As a potential Calgary bid for the 2026 Olympic Winter Games inches forward, key players are taking a wait-and-see attitude.
Alberta Premier Rachel Notley said Thursday she needs more information before making a decision on supporting a possible Calgary bid.
“There’s a lot of documentation and a lot of conflicting opinion and I think we owe it to taxpayers to think very hard about the economic benefits to make sure they are significant and real and so that’s what we are going to do,” Notley said.
“I am happy to listen to people and talk about it, but I’m reserving my decision until I have a had a chance to really review all the evidence.”
The comments come on the same day Chris Overholt, CEO of the Canadian Olympic Committee, was meeting behind closed doors with city officials in Calgary.
City Hall sources told Global News technical information on a bid is being discussed.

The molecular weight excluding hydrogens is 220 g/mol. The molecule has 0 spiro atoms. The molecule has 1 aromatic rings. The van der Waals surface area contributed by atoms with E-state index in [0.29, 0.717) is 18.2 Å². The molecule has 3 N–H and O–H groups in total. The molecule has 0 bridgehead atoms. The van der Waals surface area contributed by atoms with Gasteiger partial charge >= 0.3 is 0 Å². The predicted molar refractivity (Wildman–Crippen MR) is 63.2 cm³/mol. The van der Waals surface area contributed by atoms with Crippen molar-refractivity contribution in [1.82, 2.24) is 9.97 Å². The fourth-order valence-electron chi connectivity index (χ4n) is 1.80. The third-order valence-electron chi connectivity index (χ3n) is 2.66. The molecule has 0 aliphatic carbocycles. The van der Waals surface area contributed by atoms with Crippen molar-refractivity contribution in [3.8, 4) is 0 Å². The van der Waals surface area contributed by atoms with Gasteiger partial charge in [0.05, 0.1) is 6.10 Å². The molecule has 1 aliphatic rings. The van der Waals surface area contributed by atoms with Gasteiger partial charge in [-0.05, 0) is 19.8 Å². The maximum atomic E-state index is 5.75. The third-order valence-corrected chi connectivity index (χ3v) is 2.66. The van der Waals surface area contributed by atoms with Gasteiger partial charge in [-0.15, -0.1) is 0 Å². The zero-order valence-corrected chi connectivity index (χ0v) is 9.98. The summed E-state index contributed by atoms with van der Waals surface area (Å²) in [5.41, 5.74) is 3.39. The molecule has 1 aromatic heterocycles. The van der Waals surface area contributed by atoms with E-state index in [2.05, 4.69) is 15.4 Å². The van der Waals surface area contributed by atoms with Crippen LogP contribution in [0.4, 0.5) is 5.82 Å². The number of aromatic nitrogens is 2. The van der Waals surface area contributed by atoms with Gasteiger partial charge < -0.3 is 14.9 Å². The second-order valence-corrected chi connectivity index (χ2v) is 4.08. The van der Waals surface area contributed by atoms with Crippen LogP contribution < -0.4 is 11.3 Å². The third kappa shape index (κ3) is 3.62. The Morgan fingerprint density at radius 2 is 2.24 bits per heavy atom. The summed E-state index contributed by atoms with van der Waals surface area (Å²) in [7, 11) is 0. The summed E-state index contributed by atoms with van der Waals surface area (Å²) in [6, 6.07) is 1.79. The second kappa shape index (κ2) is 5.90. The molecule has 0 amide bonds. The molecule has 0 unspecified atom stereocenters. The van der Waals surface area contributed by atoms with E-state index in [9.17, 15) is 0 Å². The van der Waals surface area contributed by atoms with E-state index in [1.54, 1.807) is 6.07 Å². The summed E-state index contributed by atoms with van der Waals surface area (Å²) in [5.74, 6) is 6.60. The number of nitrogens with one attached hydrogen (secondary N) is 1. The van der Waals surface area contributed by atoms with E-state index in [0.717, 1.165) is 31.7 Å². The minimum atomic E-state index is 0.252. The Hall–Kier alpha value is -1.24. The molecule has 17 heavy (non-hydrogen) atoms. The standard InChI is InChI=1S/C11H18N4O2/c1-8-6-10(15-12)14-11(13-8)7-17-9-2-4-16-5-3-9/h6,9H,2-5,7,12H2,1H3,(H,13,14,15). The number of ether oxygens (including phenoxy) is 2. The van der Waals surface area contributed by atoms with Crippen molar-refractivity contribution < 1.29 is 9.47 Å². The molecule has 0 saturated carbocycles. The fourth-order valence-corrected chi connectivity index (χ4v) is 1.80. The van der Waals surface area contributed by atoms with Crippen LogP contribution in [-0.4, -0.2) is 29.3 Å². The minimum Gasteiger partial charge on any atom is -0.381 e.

City council green lighted an extra $2 million in a vote on Monday to explore a bid that could ultimately cost an estimated $30 million.
The city said it wants a deeper dive into five areas before it enters a formal bid, including capital costs, security, operating costs, finances and financial guarantees.
Some council members remain opposed to the bid.
“I am dead set against it as I have grave concerns about the risks of having an Olympic bid would pose to Calgarians, both from a safety side but especially the economics,” Counc. Jeromy Farkas said.
“It just doesn’t make sense.”
Council also voted to study venues outside of Calgary as a cost-saving measure. Those could include using Edmonton sports facilities or incorporating venues from the 2010 Winter Games in Vancouver and Whistler, B.C.
The International Olympic committee (IOC) will invite cities to submit formal bids in October 2018 with a final deadline of January 2019.
The IOC will select the winning city to host the 2026 winter games in July 2019.